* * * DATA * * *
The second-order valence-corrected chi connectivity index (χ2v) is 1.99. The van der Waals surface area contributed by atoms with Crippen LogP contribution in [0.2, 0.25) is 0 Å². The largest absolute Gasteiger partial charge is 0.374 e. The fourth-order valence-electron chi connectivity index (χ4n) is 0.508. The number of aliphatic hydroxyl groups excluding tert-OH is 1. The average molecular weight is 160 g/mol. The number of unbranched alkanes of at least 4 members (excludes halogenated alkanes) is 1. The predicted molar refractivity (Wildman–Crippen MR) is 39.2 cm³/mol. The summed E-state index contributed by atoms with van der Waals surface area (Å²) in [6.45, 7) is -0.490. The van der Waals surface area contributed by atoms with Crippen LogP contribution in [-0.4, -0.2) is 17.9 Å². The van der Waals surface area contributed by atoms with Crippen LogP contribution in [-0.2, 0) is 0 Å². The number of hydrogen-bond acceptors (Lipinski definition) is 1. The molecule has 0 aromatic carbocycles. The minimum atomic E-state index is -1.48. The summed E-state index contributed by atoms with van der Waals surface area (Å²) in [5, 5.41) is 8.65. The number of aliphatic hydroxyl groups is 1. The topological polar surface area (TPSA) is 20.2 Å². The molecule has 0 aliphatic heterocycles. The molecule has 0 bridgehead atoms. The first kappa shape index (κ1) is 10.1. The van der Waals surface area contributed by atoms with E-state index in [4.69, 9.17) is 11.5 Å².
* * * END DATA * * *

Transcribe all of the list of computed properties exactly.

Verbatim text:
The second-order valence-corrected chi connectivity index (χ2v) is 1.99. The van der Waals surface area contributed by atoms with Crippen LogP contribution in [0.2, 0.25) is 0 Å². The largest absolute Gasteiger partial charge is 0.374 e. The fourth-order valence-electron chi connectivity index (χ4n) is 0.508. The number of aliphatic hydroxyl groups excluding tert-OH is 1. The average molecular weight is 160 g/mol. The number of unbranched alkanes of at least 4 members (excludes halogenated alkanes) is 1. The predicted molar refractivity (Wildman–Crippen MR) is 39.2 cm³/mol. The summed E-state index contributed by atoms with van der Waals surface area (Å²) in [6.45, 7) is -0.490. The van der Waals surface area contributed by atoms with Crippen LogP contribution in [-0.4, -0.2) is 17.9 Å². The van der Waals surface area contributed by atoms with Crippen LogP contribution in [-0.2, 0) is 0 Å². The number of hydrogen-bond acceptors (Lipinski definition) is 1. The molecule has 0 aromatic carbocycles. The minimum atomic E-state index is -1.48. The summed E-state index contributed by atoms with van der Waals surface area (Å²) in [5, 5.41) is 8.65. The number of aliphatic hydroxyl groups is 1. The topological polar surface area (TPSA) is 20.2 Å². The molecule has 0 aliphatic heterocycles. The molecule has 0 bridgehead atoms. The first kappa shape index (κ1) is 10.1. The van der Waals surface area contributed by atoms with E-state index in [4.69, 9.17) is 11.5 Å².